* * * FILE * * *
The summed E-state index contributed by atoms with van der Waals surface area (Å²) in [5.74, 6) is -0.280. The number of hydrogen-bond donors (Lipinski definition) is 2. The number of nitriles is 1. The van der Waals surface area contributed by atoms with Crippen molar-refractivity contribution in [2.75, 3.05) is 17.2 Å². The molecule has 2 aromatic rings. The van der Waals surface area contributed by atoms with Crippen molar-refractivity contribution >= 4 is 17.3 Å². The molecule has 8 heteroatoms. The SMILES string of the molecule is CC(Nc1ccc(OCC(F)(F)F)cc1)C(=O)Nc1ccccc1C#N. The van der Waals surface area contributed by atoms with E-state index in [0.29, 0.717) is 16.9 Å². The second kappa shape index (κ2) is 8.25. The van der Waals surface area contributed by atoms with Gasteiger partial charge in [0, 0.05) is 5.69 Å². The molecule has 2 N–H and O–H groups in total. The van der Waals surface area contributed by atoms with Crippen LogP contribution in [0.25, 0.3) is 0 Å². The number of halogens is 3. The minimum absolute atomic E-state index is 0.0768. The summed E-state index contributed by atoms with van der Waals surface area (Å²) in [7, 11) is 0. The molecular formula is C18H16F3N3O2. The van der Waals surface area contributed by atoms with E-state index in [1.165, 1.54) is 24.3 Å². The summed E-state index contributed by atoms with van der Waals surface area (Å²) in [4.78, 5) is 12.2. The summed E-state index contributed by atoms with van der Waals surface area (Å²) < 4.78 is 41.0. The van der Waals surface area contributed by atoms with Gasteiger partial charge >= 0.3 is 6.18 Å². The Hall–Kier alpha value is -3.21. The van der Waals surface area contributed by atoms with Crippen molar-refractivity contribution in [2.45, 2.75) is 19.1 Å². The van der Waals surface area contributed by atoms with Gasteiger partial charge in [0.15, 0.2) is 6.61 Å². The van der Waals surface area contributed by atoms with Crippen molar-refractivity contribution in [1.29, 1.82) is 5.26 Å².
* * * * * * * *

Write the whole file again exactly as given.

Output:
The summed E-state index contributed by atoms with van der Waals surface area (Å²) in [5.74, 6) is -0.280. The number of hydrogen-bond donors (Lipinski definition) is 2. The number of nitriles is 1. The van der Waals surface area contributed by atoms with Crippen molar-refractivity contribution in [2.75, 3.05) is 17.2 Å². The molecule has 2 aromatic rings. The van der Waals surface area contributed by atoms with Crippen molar-refractivity contribution >= 4 is 17.3 Å². The molecule has 8 heteroatoms. The SMILES string of the molecule is CC(Nc1ccc(OCC(F)(F)F)cc1)C(=O)Nc1ccccc1C#N. The van der Waals surface area contributed by atoms with E-state index in [0.29, 0.717) is 16.9 Å². The second kappa shape index (κ2) is 8.25. The van der Waals surface area contributed by atoms with Gasteiger partial charge in [0, 0.05) is 5.69 Å². The molecule has 2 N–H and O–H groups in total. The van der Waals surface area contributed by atoms with Crippen LogP contribution in [0.25, 0.3) is 0 Å². The number of halogens is 3. The minimum absolute atomic E-state index is 0.0768. The summed E-state index contributed by atoms with van der Waals surface area (Å²) in [7, 11) is 0. The molecular formula is C18H16F3N3O2. The van der Waals surface area contributed by atoms with E-state index in [1.165, 1.54) is 24.3 Å². The summed E-state index contributed by atoms with van der Waals surface area (Å²) in [4.78, 5) is 12.2. The summed E-state index contributed by atoms with van der Waals surface area (Å²) < 4.78 is 41.0. The van der Waals surface area contributed by atoms with Gasteiger partial charge >= 0.3 is 6.18 Å². The Hall–Kier alpha value is -3.21. The van der Waals surface area contributed by atoms with Crippen molar-refractivity contribution in [2.45, 2.75) is 19.1 Å². The van der Waals surface area contributed by atoms with Gasteiger partial charge in [0.15, 0.2) is 6.61 Å². The van der Waals surface area contributed by atoms with Crippen molar-refractivity contribution in [1.29, 1.82) is 5.26 Å².